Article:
Data ethics body: Adverts should be archived for accountability
According to a report from the Centre for Data Ethics and Innovation, online companies should be compelled to create accessible archives for “high risk” targeted adverts.
By archiving adverts in this way, the public could study records of previous campaigns, ensuring they do not disappear after they become inactive. This would help to ensure accountability and would also allow users to understand the types of targeted adverts that they see.
The report recommended that political adverts, alongside adverts for housing, credit, jobs and age-restricted products, should be archived.
The power of political adverts on social media was put under the spotlight following December’s general election. According to a report from The Coalition for Reform in Political Advertising, “at least” 31 campaigns from across the party spectrum were judged to be “indecent, dishonest or untruthful.”
On December 6, First Draft, a non-profit organisation which aims to tackle misinformation, reported that in the first four days of December, 88 per cent of the Conservative’s most widely-promoted ads featured claims which had been flagged as “not correct or not entirely correct.” Over the same time period, seven per cent of Labour’s published ads contained inaccurate claims.
Responding to these claims of inaccuracy, the report argued: "It is essential that political advertising content is available for public scrutiny to enable the media and civil society to hold online claims to the same standard as in traditional political communications."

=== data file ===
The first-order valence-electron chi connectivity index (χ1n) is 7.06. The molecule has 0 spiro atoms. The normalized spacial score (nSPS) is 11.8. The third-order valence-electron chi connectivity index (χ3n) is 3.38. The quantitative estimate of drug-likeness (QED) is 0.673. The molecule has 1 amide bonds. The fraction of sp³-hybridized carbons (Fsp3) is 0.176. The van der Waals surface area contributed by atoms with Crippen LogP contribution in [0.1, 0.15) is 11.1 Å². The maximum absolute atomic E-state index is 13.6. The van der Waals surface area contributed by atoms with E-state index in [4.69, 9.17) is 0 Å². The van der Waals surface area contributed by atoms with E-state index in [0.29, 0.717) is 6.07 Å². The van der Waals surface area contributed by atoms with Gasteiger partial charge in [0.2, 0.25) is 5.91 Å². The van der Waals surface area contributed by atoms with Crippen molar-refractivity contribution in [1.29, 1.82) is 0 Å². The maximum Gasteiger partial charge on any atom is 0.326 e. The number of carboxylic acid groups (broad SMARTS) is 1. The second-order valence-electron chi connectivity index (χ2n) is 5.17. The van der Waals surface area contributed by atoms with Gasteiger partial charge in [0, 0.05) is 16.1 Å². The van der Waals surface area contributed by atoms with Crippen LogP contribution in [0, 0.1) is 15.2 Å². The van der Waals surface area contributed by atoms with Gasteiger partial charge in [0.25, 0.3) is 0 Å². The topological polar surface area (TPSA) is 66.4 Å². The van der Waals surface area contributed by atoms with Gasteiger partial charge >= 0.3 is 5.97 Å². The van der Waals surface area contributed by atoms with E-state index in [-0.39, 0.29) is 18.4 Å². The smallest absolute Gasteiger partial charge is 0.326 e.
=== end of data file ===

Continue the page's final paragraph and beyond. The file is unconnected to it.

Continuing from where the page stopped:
The CDEI’s report forms part of efforts to control the power media platforms have over user's data and the ways in which they use it.
In April of last year, the Department for Culture, Media and Sport proposed an independent watchdog to write a “code of practice” for tech companies and ensure internet sites are responsible for “online harms.”
The report recommended that this new regulator should have power to audit online businesses to study how they are using user data and compel online companies to allow access for independent researchers to conduct “research of significant potential importance to public policy”.
Both Facebook and Google have built tools which allow users to browse a library of ads which political groups have used to advertise to voters. On Facebook’s tool, they archive ads, showing the content, the duration of the advert and the group it targeted. The target group is identified by two key characteristics: age and gender.
Google’s tool documents all the advertising links which are hosted at the top of search results.
While the tool documents the total spend by various groups, and the rough cost and impression count of each ad, the ranges are extremely wide. For instance, for a Conservative Party advert which linked to their manifesto, the stated cost ranges from “£500 to £25,000.” The archive, at the time of writing, did not include data about the groups targeted.
Indeed, the CDEI's report states that these tools have been "criticised for providing insufficient information about how adverts are targeted and, in the case of less well known campaign groups, who paid for them."
If the report’s recommendations were adopted, non-political ads would also be archived in the same way. For instance, users would be able to see the demographics targeted for adverts for pay-day loans.
Describing the reasons behind their recommendations, the CDEI said: “We have reviewed the powers of existing regulators and conclude that enforcement of existing legislation and self-regulation cannot be relied on to meet public expectations of greater accountability.”
A spokesperson for the Internet Advertising Bureau responded by saying “We welcome the CDEI’s recognition that online targeting is an important driver of economic value and a core element of many business models."